Do you remember a social app called Tsu? Yeah, neither do we. And there might be one reason behind that: Facebook. In 2015, Facebook blocked all links to Tsu’s website and even links to articles about the platform.

This week, China’s biggest social app WeChat did exactly the same -- only this time it took down three apps at once.

The first victim of WeChat’s purge was Duoshan, a Snapchat clone made by Bytedance --  the company behind TikTok. Other apps include Liaotianbao, a new version of Bullet Messenger which was once hailed as a “WeChat killer” (didn’t keep that nickname for too long) and an anonymous app called Toilet -- which, believe it or not, is already famous because of its controversial founder. All three apps were launched on Tuesday.

WeChat’s parent company Tencent denies that it’s blocking the apps for being potential competitors, saying instead that it’s for unsafe content and user complaints.

Creator of WeChat Zhang Xiaolong, also known as Allen Zhang, looking at you like you’re an app about to be blocked. (Picture: Tencent)

Blocking apps entirely might seem unusual, or perhaps limited to smaller start-ups. But in China, it’s common enough that WeChat, the country’s dominant messaging app, won’t let you share links from Taobao, one of the country’s biggest online shopping platforms… but it will let you go directly from WeChat to JD.com.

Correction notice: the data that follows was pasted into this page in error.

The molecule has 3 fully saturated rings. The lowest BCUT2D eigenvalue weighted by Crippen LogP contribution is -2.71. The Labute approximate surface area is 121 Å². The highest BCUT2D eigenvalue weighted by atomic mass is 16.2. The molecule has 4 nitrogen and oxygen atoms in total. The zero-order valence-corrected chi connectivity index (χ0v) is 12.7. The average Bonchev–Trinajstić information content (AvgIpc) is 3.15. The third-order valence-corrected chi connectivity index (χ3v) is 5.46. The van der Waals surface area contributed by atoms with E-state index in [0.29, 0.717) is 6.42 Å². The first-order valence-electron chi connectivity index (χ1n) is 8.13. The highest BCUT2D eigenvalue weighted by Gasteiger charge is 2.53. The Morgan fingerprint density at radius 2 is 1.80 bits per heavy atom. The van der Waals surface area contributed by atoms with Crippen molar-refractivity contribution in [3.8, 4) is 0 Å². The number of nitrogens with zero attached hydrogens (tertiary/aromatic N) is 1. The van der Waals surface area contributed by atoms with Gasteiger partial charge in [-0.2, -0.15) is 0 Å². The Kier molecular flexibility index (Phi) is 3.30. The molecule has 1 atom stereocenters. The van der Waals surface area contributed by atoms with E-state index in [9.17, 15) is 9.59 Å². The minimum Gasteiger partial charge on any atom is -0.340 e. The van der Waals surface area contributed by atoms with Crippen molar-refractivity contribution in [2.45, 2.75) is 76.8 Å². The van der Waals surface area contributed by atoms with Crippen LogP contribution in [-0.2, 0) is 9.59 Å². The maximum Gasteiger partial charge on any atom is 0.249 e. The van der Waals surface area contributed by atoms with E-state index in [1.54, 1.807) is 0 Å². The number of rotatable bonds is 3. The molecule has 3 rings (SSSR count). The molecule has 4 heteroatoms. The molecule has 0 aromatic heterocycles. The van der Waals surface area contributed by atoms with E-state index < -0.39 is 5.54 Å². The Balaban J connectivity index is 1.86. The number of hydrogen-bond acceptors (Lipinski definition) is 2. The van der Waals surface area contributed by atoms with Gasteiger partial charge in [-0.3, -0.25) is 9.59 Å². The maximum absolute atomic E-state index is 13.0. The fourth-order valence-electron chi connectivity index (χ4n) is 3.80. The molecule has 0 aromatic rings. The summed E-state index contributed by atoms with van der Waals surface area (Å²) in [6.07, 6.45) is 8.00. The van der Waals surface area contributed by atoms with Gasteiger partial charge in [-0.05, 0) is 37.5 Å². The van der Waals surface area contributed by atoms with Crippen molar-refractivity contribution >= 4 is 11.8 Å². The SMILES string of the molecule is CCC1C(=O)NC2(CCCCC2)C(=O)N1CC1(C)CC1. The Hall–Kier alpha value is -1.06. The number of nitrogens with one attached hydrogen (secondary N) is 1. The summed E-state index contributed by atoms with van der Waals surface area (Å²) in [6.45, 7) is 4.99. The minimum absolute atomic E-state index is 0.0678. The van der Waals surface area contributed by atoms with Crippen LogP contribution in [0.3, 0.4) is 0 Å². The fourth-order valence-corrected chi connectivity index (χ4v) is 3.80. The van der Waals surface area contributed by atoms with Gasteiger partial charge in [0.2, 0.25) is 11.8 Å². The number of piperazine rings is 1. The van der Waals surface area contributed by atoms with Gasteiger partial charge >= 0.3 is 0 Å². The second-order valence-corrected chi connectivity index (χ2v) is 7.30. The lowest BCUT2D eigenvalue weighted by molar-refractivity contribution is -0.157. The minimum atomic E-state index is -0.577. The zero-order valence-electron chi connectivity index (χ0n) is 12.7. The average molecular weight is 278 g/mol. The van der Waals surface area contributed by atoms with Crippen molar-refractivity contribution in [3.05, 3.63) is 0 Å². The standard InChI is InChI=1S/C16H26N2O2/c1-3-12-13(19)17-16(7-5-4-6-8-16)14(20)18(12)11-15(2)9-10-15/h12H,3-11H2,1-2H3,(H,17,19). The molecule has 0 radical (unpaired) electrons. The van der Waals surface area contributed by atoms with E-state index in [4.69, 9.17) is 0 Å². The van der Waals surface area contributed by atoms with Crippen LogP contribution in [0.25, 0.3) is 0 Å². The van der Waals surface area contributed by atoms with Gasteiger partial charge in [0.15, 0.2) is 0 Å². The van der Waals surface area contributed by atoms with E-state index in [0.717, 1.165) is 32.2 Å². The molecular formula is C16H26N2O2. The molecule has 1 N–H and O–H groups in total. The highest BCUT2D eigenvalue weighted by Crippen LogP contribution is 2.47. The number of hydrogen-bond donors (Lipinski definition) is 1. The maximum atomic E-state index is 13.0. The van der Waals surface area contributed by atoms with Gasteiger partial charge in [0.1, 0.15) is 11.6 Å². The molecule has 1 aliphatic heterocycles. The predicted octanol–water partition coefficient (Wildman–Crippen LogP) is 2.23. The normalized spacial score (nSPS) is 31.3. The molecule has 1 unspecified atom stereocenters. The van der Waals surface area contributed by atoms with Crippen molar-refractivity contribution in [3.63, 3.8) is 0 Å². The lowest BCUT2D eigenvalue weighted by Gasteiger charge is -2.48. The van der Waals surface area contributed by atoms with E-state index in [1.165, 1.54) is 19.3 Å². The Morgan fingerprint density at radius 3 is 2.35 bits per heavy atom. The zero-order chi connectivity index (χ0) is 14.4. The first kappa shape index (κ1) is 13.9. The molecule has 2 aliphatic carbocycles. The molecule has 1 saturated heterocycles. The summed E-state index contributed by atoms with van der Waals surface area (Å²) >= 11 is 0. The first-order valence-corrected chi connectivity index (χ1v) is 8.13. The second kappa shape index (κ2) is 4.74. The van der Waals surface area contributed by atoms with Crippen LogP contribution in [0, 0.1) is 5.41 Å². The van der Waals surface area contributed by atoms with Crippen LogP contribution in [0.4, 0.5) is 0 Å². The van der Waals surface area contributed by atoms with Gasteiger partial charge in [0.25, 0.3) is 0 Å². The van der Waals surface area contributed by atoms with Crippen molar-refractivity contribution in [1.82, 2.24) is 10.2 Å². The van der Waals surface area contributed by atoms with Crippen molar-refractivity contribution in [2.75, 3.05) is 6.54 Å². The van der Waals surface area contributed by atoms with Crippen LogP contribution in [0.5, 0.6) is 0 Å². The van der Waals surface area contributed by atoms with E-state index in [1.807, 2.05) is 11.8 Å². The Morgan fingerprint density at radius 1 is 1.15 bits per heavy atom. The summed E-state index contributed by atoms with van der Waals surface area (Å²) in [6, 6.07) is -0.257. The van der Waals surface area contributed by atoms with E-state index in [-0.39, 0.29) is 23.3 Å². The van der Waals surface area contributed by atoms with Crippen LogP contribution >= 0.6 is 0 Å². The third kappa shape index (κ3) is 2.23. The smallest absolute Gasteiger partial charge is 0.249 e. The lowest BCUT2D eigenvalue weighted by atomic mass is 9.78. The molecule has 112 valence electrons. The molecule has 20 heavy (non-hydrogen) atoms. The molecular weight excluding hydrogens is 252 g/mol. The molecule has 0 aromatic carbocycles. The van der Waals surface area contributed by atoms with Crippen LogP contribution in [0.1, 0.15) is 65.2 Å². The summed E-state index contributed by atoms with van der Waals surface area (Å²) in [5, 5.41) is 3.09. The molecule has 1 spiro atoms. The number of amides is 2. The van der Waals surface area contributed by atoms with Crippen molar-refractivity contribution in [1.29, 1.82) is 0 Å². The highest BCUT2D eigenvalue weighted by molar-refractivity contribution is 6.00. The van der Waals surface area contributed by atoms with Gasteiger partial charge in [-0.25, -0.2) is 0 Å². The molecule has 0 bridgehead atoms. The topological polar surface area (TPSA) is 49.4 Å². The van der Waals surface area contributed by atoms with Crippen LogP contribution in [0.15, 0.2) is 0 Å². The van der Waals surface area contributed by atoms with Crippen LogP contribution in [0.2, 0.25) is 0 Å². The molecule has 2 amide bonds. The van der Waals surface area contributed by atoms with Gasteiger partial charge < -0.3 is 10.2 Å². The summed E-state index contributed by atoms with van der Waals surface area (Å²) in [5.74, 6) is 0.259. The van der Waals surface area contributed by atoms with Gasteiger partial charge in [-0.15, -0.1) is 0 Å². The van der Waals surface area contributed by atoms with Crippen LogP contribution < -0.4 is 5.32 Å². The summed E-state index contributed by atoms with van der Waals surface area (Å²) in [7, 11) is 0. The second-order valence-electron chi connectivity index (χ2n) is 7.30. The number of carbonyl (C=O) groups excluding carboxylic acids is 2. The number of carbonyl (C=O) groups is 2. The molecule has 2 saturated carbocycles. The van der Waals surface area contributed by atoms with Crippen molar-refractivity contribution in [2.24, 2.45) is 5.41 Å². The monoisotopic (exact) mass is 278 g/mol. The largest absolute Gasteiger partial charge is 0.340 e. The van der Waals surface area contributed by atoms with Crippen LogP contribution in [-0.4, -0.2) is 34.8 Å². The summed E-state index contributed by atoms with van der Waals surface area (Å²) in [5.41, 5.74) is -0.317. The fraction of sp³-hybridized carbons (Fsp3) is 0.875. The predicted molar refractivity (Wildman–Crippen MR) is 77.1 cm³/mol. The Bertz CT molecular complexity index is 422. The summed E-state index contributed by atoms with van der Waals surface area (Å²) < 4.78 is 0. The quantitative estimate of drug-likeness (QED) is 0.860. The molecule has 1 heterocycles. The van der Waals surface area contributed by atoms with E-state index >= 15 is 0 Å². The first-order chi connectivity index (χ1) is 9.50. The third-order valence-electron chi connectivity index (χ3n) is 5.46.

The difference? Tencent has a stake in JD.com, while Taobao belongs to Alibaba.

(Abacus is a unit of the South China Morning Post, which is owned by Alibaba)

“In the West, users mostly have to choose between products,” said Thomas Graziani, co-founder of Chinese social media agency WalkTheChat. “In China, they have to pick a side in a ruthless war: Alibaba or Tencent for e-commerce, Tencent or Bytedance for content, etc.”

Tencent’s spat with Bytedance over blocking TikTok video links on WeChat’s platform has become so epic that it led to Tencent founder Pony Ma and Bytedance founder Zhang Yiming publicly arguing on WeChat Moments. Can you imagine Mark Zuckerberg bickering with Jack Dorsey on their Facebook walls? Because that’s basically what happened here.

“Facebook and WeChat have been taking a completely different approach to fighting competition,” said Thomas Graziani, co-founder of Chinese social media agency WalkTheChat. “While Facebook remained relatively open, and took strategic opportunities to purchase competing products such as WhatsApp and Instagram, WeChat is choosing to block applications which are not part of its influence sphere.”

Still, there is one strong similarity. Like Facebook’s vanquishing of Tsu, being blocked by China’s most indispensable app has a powerful impact. All the way back in 2013, it blocked access to Alibaba’s messaging app, Laiwang.

Never heard of it? Exactly.